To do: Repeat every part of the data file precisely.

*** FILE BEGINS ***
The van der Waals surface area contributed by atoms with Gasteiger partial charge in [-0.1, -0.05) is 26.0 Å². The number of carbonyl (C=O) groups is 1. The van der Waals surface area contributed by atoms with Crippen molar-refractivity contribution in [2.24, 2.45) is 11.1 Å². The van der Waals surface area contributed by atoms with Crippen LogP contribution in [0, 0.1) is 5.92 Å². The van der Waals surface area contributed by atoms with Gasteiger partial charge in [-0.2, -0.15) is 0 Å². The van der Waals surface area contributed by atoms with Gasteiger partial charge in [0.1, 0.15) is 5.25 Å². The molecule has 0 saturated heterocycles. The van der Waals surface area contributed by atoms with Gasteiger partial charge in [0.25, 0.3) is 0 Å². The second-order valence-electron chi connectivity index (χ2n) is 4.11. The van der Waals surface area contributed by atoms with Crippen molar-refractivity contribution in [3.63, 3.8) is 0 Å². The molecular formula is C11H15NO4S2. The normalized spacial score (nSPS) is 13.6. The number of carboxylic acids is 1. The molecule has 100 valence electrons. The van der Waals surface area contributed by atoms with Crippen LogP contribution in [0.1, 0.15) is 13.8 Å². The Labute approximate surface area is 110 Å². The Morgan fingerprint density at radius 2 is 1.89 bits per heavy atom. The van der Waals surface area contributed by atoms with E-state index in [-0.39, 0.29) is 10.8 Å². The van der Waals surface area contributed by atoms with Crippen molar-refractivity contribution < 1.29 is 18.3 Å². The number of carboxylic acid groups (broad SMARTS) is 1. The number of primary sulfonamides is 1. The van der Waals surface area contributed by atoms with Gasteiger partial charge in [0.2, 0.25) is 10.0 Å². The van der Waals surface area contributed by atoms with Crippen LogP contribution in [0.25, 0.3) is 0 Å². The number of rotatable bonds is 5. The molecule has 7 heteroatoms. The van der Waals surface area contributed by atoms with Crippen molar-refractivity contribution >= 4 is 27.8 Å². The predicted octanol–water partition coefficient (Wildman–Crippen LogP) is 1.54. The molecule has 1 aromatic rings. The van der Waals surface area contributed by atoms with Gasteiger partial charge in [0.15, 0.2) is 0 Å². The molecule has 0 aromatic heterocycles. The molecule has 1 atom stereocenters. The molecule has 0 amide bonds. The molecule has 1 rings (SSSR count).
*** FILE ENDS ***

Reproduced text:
The van der Waals surface area contributed by atoms with Gasteiger partial charge in [-0.1, -0.05) is 26.0 Å². The number of carbonyl (C=O) groups is 1. The van der Waals surface area contributed by atoms with Crippen molar-refractivity contribution in [2.24, 2.45) is 11.1 Å². The van der Waals surface area contributed by atoms with Crippen LogP contribution in [0, 0.1) is 5.92 Å². The van der Waals surface area contributed by atoms with Gasteiger partial charge in [-0.2, -0.15) is 0 Å². The van der Waals surface area contributed by atoms with Gasteiger partial charge in [0.1, 0.15) is 5.25 Å². The molecule has 0 saturated heterocycles. The van der Waals surface area contributed by atoms with Gasteiger partial charge in [0.25, 0.3) is 0 Å². The second-order valence-electron chi connectivity index (χ2n) is 4.11. The van der Waals surface area contributed by atoms with Crippen molar-refractivity contribution in [3.63, 3.8) is 0 Å². The molecular formula is C11H15NO4S2. The normalized spacial score (nSPS) is 13.6. The number of carboxylic acids is 1. The molecule has 100 valence electrons. The van der Waals surface area contributed by atoms with Crippen LogP contribution in [0.1, 0.15) is 13.8 Å². The Labute approximate surface area is 110 Å². The Morgan fingerprint density at radius 2 is 1.89 bits per heavy atom. The van der Waals surface area contributed by atoms with E-state index in [-0.39, 0.29) is 10.8 Å². The van der Waals surface area contributed by atoms with Crippen molar-refractivity contribution < 1.29 is 18.3 Å². The number of carboxylic acid groups (broad SMARTS) is 1. The number of primary sulfonamides is 1. The van der Waals surface area contributed by atoms with Gasteiger partial charge in [0.2, 0.25) is 10.0 Å². The van der Waals surface area contributed by atoms with Crippen LogP contribution in [0.25, 0.3) is 0 Å². The number of rotatable bonds is 5. The molecule has 7 heteroatoms. The van der Waals surface area contributed by atoms with Crippen molar-refractivity contribution >= 4 is 27.8 Å². The predicted octanol–water partition coefficient (Wildman–Crippen LogP) is 1.54. The molecule has 1 aromatic rings. The van der Waals surface area contributed by atoms with Gasteiger partial charge in [0.15, 0.2) is 0 Å². The molecule has 0 aromatic heterocycles. The molecule has 1 atom stereocenters. The molecule has 0 amide bonds. The molecule has 1 rings (SSSR count).